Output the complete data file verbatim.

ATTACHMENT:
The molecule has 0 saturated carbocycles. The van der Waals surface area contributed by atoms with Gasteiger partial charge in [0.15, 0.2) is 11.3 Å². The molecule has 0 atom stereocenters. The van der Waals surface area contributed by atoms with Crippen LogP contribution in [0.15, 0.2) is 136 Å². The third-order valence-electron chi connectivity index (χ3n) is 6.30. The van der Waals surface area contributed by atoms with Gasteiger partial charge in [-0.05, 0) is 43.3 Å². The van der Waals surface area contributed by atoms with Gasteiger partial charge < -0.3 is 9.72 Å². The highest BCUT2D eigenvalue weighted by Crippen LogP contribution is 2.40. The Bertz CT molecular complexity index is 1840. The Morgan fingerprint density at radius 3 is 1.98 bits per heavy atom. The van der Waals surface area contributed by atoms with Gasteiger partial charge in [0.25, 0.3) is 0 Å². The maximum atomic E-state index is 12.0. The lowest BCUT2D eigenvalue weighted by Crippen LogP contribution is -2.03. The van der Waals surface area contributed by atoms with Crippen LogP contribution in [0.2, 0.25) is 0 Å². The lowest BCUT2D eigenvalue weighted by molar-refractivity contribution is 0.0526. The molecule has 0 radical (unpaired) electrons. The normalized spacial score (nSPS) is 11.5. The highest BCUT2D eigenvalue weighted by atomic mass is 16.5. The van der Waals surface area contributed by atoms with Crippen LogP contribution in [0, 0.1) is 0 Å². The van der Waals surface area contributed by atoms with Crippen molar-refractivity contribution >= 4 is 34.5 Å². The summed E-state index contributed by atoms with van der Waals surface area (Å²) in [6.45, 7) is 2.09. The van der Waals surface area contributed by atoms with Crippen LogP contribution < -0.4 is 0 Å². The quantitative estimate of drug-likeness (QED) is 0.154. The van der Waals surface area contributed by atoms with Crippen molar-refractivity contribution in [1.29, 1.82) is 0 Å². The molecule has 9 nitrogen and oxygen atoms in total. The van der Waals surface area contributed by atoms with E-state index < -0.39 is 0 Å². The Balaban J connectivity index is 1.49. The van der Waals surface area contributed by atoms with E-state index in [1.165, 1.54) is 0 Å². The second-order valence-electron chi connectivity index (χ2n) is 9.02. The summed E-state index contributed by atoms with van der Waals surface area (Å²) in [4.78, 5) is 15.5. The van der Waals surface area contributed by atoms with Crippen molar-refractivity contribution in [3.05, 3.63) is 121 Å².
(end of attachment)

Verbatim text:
The molecule has 0 saturated carbocycles. The van der Waals surface area contributed by atoms with Gasteiger partial charge in [0.15, 0.2) is 11.3 Å². The molecule has 0 atom stereocenters. The van der Waals surface area contributed by atoms with Crippen LogP contribution in [0.15, 0.2) is 136 Å². The third-order valence-electron chi connectivity index (χ3n) is 6.30. The van der Waals surface area contributed by atoms with Gasteiger partial charge in [-0.05, 0) is 43.3 Å². The van der Waals surface area contributed by atoms with Gasteiger partial charge < -0.3 is 9.72 Å². The highest BCUT2D eigenvalue weighted by Crippen LogP contribution is 2.40. The Bertz CT molecular complexity index is 1840. The Morgan fingerprint density at radius 3 is 1.98 bits per heavy atom. The van der Waals surface area contributed by atoms with Gasteiger partial charge in [0.25, 0.3) is 0 Å². The maximum atomic E-state index is 12.0. The lowest BCUT2D eigenvalue weighted by Crippen LogP contribution is -2.03. The van der Waals surface area contributed by atoms with Crippen LogP contribution in [0.2, 0.25) is 0 Å². The lowest BCUT2D eigenvalue weighted by molar-refractivity contribution is 0.0526. The molecule has 0 radical (unpaired) electrons. The normalized spacial score (nSPS) is 11.5. The highest BCUT2D eigenvalue weighted by atomic mass is 16.5. The van der Waals surface area contributed by atoms with Crippen LogP contribution in [0, 0.1) is 0 Å². The van der Waals surface area contributed by atoms with Crippen molar-refractivity contribution >= 4 is 34.5 Å². The summed E-state index contributed by atoms with van der Waals surface area (Å²) in [6.45, 7) is 2.09. The van der Waals surface area contributed by atoms with Crippen LogP contribution < -0.4 is 0 Å². The quantitative estimate of drug-likeness (QED) is 0.154. The van der Waals surface area contributed by atoms with Crippen molar-refractivity contribution in [1.29, 1.82) is 0 Å². The molecule has 9 nitrogen and oxygen atoms in total. The van der Waals surface area contributed by atoms with E-state index < -0.39 is 0 Å². The Balaban J connectivity index is 1.49. The van der Waals surface area contributed by atoms with E-state index in [1.165, 1.54) is 0 Å². The second-order valence-electron chi connectivity index (χ2n) is 9.02. The summed E-state index contributed by atoms with van der Waals surface area (Å²) in [4.78, 5) is 15.5. The van der Waals surface area contributed by atoms with Crippen molar-refractivity contribution in [3.05, 3.63) is 121 Å².